Jon Wolfe Announces Authentic New Album, ‘Dos Corazones,’ Produced in a Songwriter Haven

Photo courtesy of Jon Wolfe

The past few years have been a series of changes for Jon Wolfe. Some were unique, like marrying his fiancé at the end of 2019, and others were more relatable, like being shut out from the world due to the pandemic. Amid all of these transitions, Wolfe felt the itch to express his truer, authentic self. He wanted to create something that represents who he is today and who helped him get there. 

Wolfe recently sat down with American Songwriter to chat about this journey that led him to record his upcoming album Dos Corazones. The album premieres in its first chapter at the end of this month.

“When things slow down I begin to think about the things that I love,” Wolfe said. “I love the outdoors and I love old guitars and old beat-up pickup trucks and country music. So these were my trains of thought at the time, and it all converged into this idea that said, ‘I want to cut a record that pushes me and inspires me and inspires my fans and lets them know more about Jon Wolfe.’”

After voicing this desire to his wife Amber (multiple times over), she encouraged the country singer/songwriter to start a new project in Terlingua, Texas—a place where the couple had spent some time before and during the pandemic. “I came up with this idea to rent a little adobe house in the Chihuahuan Desert and bring in my producer Dave Brainard. [Also to] bring in my favorite songwriter Tony Ramey, and I would bring in a photographer and a film crew. The idea was that we would all go out to the desert… and write for this record,” Wolfe said. 

Wolfe continued to explain that his crew of creatives hunkered down in the adobe house for 11 days total—off the grid—and produced the vast majority of the material for Dos Corazones. They shot editorial photos (over 5,000 photos) and video footage (13.5 hours) in addition to writing the 17-track album. “I think they trusted me on this vision, and they all got on board with it,” Wolfe recalls. “We definitely all caught a common creative bug I guess you could say. And [the album] took on a life of its own.”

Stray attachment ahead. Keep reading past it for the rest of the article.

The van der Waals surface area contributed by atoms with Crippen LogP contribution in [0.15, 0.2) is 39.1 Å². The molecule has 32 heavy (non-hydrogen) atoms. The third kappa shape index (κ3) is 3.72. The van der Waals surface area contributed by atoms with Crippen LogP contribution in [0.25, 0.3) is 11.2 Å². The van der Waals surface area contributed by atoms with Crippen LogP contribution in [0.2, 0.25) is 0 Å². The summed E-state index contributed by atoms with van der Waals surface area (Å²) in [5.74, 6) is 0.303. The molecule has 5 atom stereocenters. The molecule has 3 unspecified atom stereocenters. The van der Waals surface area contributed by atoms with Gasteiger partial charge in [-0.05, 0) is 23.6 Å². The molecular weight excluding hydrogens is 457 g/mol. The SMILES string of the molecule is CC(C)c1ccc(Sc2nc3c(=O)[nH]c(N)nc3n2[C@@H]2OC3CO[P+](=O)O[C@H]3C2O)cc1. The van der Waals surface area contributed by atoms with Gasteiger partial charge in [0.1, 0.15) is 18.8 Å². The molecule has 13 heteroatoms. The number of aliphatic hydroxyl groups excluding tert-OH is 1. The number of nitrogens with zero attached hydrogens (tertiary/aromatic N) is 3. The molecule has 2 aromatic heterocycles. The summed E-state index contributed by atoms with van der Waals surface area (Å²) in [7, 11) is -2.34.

The specific house that Wolfe found for his album-producing getaway bore the name Dos Corazones, which means Two Hearts when translated from Spanish. Right from the beginning, this name inspired the direction of the album. The house itself was previously owned by a songwriter from Austin, Texas, in the ’70s, which Wolfe superstitiously believes brought the crew a little luck. “There might have been some songs hanging out in that house. And in a way, we went and mined those songs out of this house,” he said. 

There was one member of Wolfe’s inner circle, however, who did not make it to the songwriter haven. “In mid to late July we suffered a loss due to COVID. Conrad Soriano was my stage manager and my best friend. He passed away,” Wolfe said. “And so we lost somebody that was very important to us. I became more intense on accomplishing this [record] when that happened, because…  number one, Conrad knew about this record that I was going to work on. He was always really encouraging of me growing my career and pushing the boundaries and staying consistent and working hard. So I knew at that point I needed to do something. That became a driving factor behind the momentum of going and doing this project.”

With all of these factors in play—Conrad’s passing, the adobe house, and a designated creative boot camp—Wolfe concluded that the record is simply, and completely, beautiful. He added that his producer had free rein over the instrumentals and its blended sounds are wholly American. “I’ve kind of gotten to a place, personally, where I’m able to enjoy the process of collaboration and trust my creative partners,” Wolfe said. “I’m finding a lot of joy in being a part of something instead of trying to always make it.”

Find out more information on the album’s upcoming releases here and get ready for a sensational sonic experience. You can pre-save the album here. Upcoming releases will include “Tequila Sundown,” which was inspired by Wolfe’s friend Tomas and his favorite bar in Cabo. 

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